Models of bounded rationality and the credit environment
Summary (via Vox.eu)
This column argues responses to the recession should not be based on unrealistic expectations of rational behaviour. It argues that models of bounded rationality provide reasons that traditional macroeconomic policy responses may fall short and suggests more sophisticated solutions that could break the crisis’s psychological hold on markets.
Excerpt (via Vox.eu)
Bounded rationality is the broad term for behavioural models that do not follow the rational-maximiser formula. There is not yet a generally accepted alternative model. Lots of individual non-rational behaviours have been discovered, but they are grafted onto a rather clunky ‘rational actor with bits’ instead of forming a coherent behavioural model.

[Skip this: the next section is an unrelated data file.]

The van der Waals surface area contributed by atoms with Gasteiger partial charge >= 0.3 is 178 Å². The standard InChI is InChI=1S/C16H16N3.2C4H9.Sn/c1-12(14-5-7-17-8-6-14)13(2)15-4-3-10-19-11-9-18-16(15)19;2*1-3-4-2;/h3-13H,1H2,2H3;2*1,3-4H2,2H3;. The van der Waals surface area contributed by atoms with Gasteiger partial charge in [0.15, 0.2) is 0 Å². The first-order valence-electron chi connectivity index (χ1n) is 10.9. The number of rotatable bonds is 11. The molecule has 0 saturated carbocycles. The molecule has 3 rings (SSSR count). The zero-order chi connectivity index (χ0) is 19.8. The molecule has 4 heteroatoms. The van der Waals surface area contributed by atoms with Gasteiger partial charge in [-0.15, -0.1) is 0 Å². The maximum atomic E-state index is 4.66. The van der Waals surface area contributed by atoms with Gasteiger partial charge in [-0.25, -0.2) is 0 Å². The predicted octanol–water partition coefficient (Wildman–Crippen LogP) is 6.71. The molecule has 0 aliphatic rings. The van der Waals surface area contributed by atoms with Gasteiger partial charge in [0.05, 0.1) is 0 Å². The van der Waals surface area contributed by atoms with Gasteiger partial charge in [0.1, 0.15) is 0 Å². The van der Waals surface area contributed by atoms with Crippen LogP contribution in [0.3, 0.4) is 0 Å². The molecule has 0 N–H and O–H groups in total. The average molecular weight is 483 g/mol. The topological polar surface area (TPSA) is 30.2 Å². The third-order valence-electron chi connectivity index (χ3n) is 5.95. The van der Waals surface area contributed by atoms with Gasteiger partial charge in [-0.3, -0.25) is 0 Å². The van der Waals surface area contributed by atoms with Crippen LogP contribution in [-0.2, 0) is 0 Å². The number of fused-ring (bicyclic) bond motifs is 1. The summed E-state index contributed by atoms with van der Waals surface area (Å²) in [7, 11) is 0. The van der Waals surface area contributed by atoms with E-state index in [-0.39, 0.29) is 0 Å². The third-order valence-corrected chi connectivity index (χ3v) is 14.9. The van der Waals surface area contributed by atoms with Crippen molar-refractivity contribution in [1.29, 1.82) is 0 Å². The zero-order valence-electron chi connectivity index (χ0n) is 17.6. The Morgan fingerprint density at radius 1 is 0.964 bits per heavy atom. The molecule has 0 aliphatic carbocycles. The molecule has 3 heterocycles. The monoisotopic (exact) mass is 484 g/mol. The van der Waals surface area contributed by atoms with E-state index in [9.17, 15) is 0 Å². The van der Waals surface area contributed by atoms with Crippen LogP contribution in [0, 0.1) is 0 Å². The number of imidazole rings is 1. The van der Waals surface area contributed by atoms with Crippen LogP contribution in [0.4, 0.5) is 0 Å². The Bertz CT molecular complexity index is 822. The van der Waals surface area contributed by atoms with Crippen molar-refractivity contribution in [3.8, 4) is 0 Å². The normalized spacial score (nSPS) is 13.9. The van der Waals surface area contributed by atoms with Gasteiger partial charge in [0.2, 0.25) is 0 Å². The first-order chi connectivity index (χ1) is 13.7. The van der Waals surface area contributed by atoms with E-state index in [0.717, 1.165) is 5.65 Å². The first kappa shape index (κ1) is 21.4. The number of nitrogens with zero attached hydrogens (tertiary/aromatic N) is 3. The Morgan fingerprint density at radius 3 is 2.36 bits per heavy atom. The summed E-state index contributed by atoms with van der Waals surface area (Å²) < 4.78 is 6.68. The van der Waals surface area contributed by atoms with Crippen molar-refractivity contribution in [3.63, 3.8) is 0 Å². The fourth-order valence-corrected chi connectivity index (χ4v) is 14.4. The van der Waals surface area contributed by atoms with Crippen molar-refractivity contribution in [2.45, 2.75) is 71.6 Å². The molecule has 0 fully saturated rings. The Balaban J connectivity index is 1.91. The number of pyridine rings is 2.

However, the best place to test a new theory is often at the edges of the old one, where the existing model breaks down. So the current troubles in the financial and real economy may be a good opportunity to try out some alternative models and see which give a reasonable description of what we see.
Models of bounded rationality
Different models of bounded rationality vary basic assumptions of the rational agent model in different ways. Some of those assumptions are:
* Utility is discounted over time in a consistent way
* People have access to all relevant information
* All relevant information is expressed through market prices
* People can instantly weigh up the change in utility given by any buying or selling decision
* People act to maximise their utility